This season, if it is to be the very last I-League season in its current format, has reinforced the abilities of Indian football to spring a surprise or two. If Bengaluru FC’s run to the AFC Cup was India’s highlight reel last year, Aizawl FC are sowing a tale or two themselves in 2017.
Yet, when the season commenced, there was a nagging suspicion that there was a fair amount of weariness in the ecosystem. The I-League by now had become so short on legs that it could have been renamed “Stumpy” and had been starved of its deserved share of Bollywood and cricket paraphernalia but managed to cater to its local fanbases, some of which fell away with the departure of three Goan clubs.
The addition of two corporate teams failed to shake the unmistakable feeling that the last rites were being read and that roadmaps for a merged league structure, an absolute necessity for a developing nation mind you, were prepared which did not involve the majority of teams from the I-League.
The question that remained, would it be another Bengaluru or Mohun Bagan triumph? Would East Bengal finally break the jinx this year? Most of the season went to script with the law of averages catching up with BFC, except for one tiny glitch in the Matrix...
The Aizawl fairytale
In the twenty years of the National Football League (1996-’2007) and the I-League (2007-present), the highest that a team from the Northeast had finished was third, Royal Wahingdoh in the 2014-’15 season.
Wahingdoh were soon pulled from the I-League due to a cited “lack of vision” from the top. Aizawl, relegated last year had put in some noteworthy but inconsistent performances and were reinstated this season to expand the existing league to ten.
It shouldn’t have mattered if Mumbai FC had not decided that seven years of battling relegation under Khalid Jamil was enough. The I-League’s longest serving coach, what would he do with the men from the hills? Would he drag them to mid-table mediocrity, a tag that had been firmly plastered on him?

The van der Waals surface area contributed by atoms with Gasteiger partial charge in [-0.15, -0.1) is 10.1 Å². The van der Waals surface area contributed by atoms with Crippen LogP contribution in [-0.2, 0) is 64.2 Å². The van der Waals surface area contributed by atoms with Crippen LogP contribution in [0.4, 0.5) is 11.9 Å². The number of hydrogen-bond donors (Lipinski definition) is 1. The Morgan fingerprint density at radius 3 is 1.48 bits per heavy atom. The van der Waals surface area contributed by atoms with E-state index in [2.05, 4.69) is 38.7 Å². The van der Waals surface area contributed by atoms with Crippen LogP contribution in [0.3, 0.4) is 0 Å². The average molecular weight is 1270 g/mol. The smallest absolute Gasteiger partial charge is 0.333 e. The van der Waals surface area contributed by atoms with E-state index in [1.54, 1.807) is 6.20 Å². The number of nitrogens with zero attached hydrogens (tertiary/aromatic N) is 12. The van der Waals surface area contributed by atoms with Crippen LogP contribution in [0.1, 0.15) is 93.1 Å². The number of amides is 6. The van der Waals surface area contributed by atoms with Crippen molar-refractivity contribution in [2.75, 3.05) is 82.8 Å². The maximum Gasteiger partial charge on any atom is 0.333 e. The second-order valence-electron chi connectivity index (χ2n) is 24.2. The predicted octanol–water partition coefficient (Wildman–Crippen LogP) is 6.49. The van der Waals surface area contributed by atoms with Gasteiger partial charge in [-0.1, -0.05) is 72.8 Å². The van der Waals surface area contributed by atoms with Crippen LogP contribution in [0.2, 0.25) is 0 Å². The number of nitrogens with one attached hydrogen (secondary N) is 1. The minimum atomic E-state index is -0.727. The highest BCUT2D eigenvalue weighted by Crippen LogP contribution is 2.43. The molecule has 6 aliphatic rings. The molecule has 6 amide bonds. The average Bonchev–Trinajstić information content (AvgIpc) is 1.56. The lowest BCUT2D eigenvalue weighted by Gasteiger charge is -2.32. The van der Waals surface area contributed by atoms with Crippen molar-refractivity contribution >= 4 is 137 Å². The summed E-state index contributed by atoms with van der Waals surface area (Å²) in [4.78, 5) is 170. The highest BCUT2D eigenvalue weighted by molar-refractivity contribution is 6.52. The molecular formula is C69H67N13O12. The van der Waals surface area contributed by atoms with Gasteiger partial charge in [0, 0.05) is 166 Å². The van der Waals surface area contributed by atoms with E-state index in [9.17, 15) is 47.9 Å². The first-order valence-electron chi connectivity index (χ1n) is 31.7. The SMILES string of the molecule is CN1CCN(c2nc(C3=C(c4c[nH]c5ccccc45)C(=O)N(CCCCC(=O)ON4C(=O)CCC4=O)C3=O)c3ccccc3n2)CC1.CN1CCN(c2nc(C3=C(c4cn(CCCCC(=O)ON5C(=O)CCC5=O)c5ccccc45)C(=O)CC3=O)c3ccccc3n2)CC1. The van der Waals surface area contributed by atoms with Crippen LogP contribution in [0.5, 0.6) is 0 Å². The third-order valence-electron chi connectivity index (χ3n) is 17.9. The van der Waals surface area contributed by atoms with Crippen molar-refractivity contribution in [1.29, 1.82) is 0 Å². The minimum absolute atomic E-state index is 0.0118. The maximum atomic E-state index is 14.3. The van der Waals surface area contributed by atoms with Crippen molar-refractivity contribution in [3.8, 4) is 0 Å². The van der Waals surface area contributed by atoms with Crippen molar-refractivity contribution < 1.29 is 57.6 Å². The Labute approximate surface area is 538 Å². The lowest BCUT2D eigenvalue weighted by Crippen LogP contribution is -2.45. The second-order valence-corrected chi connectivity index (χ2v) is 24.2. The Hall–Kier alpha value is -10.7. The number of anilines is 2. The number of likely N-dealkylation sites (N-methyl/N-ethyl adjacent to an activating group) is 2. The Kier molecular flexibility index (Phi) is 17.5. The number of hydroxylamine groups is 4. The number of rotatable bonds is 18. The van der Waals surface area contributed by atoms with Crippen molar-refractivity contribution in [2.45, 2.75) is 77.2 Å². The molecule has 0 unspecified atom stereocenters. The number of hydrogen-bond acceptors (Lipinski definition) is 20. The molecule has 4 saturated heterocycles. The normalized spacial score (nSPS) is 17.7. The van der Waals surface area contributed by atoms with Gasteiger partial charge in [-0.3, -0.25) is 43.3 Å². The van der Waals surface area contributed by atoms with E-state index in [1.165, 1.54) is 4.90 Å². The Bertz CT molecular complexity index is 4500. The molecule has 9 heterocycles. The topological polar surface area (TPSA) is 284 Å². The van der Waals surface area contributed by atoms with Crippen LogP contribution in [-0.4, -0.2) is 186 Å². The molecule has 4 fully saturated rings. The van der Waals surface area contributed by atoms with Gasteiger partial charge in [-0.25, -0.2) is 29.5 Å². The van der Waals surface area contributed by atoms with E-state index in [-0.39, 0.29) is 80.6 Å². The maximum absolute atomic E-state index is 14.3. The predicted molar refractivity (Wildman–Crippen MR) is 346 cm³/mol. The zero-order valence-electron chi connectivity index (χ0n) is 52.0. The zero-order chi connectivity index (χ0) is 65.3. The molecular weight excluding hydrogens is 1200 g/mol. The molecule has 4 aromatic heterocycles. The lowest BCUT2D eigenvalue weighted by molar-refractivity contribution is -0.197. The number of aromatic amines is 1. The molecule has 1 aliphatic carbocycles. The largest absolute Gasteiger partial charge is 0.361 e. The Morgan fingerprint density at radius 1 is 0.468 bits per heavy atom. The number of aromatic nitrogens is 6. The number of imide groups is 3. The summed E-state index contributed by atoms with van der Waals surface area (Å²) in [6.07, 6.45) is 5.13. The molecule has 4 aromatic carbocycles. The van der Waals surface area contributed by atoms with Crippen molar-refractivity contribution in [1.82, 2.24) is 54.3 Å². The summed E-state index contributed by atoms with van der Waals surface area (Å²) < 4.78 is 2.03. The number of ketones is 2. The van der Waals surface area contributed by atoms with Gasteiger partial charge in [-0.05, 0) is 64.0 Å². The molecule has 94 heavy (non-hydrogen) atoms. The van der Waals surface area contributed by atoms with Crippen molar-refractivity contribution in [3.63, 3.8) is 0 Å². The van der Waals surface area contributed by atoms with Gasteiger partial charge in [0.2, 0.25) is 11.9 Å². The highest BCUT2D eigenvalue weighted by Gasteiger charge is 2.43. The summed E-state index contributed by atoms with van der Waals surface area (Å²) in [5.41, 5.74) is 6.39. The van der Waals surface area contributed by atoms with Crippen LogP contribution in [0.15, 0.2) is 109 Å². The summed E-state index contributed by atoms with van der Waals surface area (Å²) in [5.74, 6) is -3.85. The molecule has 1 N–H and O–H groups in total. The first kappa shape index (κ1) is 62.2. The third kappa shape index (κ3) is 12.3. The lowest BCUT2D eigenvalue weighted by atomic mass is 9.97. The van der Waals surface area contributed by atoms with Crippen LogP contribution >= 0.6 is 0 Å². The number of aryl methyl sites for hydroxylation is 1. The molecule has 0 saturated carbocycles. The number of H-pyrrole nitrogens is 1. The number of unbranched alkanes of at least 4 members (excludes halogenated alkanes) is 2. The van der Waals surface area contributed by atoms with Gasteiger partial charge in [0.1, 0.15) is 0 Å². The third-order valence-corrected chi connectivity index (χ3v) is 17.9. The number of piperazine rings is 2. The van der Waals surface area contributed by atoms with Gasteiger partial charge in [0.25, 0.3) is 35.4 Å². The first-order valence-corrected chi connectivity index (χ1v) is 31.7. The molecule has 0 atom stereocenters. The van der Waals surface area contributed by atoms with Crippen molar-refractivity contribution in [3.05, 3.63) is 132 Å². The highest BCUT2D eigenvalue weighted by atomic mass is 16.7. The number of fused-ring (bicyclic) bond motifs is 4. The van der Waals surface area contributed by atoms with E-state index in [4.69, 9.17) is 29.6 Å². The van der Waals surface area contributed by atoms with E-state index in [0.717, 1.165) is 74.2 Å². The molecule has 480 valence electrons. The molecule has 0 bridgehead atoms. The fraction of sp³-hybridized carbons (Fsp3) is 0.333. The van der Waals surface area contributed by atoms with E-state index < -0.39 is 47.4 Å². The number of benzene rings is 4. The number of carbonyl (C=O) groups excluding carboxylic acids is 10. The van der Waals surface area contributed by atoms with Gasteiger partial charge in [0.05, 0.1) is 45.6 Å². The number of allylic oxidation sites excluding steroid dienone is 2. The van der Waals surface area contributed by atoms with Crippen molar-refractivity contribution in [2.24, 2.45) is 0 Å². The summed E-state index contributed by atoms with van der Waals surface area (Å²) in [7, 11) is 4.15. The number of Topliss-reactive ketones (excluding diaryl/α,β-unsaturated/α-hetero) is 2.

The two qualities that Jamil did bring to the table were doggedness in defence and late-game preparedness, a curious addendum to the so-many latent qualities that Aizawl possessed. Their chase of something unprecedented has been relentless as they have gone ten rounds with the behemoth that is Mohun Bagan, leaving East Bengal fatally wounded and in the dust.
Their future is uncertain but one thing is for sure, they will beat Wahingdoh’s record and cannot finish below second. A win by two goals or more on the day will give the Mizos the title, a one-goal win will leave them needing a point at Shillong Lajong on the last matchday to be absolutely certain of the championship.
A draw for Bagan will leave the outcome in their own hands, as they have to only match to better Aizawl’s result on the last day. A win will hand Bagan the title outright, as their 3-2 win at home earlier in the season gives them the edge on a head-to-head basis.
Effective but not lethal Mohun Bagan
The Mariners have continued with the trend of jettisoning any continental aspirations to chase success at a domestic level, and will be aiming for a fifth national title which would put them joint top with Dempo. Having earned a third consecutive finish in the top two, they have lost only once in the league and have conceded only 10 goals, keeping a league high 10 clean sheets.
That being said, Bagan haven’t exactly set the league on fire in their away games, winning one and drawing five out of seven, only scoring five times in the process. The form of Sony Norde and Katsumi Yusa has been pivotal for Bagan, bailing them out on several occasions in the recent few weeks.
One cannot deny their form after the international break though and compare it to that of their city rivals. While the Green-and-Maroons have beaten Bengaluru, East Bengal and Minerva Punjab winning 10 out of a possible 12 points in their last four, the Lal Holud have lost their last four, their coach and have slipped from first to third and cannot climb higher but can finish as low as fifth.
They are by far the most well-rounded outfit this season as the spine of Debjit Majumder, Anas Edathodika, Eduardo Ferreira, Yusa, Sehnaj Singh, Norde and Darryl Duffy haven’t been blistering but quietly effective.
Smart money would be on Sanjoy Sen setting his team up on the counter and try to nab an early lead while sitting back later on. It is Aizawl, who must do the huffing and puffing if they are to pull off the improbable from a few months back.
Seven teams have visited the Rajiv Gandhi Stadium in Maulpui this season and only one, Bengaluru FC have escaped with a 1-1 draw. So will Bagan become victim number seven in a modern day fairytale or will they deny the romantics to claim a title that they, on the balance of this season’s events, have deserved as much as the hilly disrupters?
Irrespective of the result, it remains an afternoon to look forward to as the most talked about penultimate round match in years plays itself out on Saturday.
Hilly title decider as the climax? Count me in.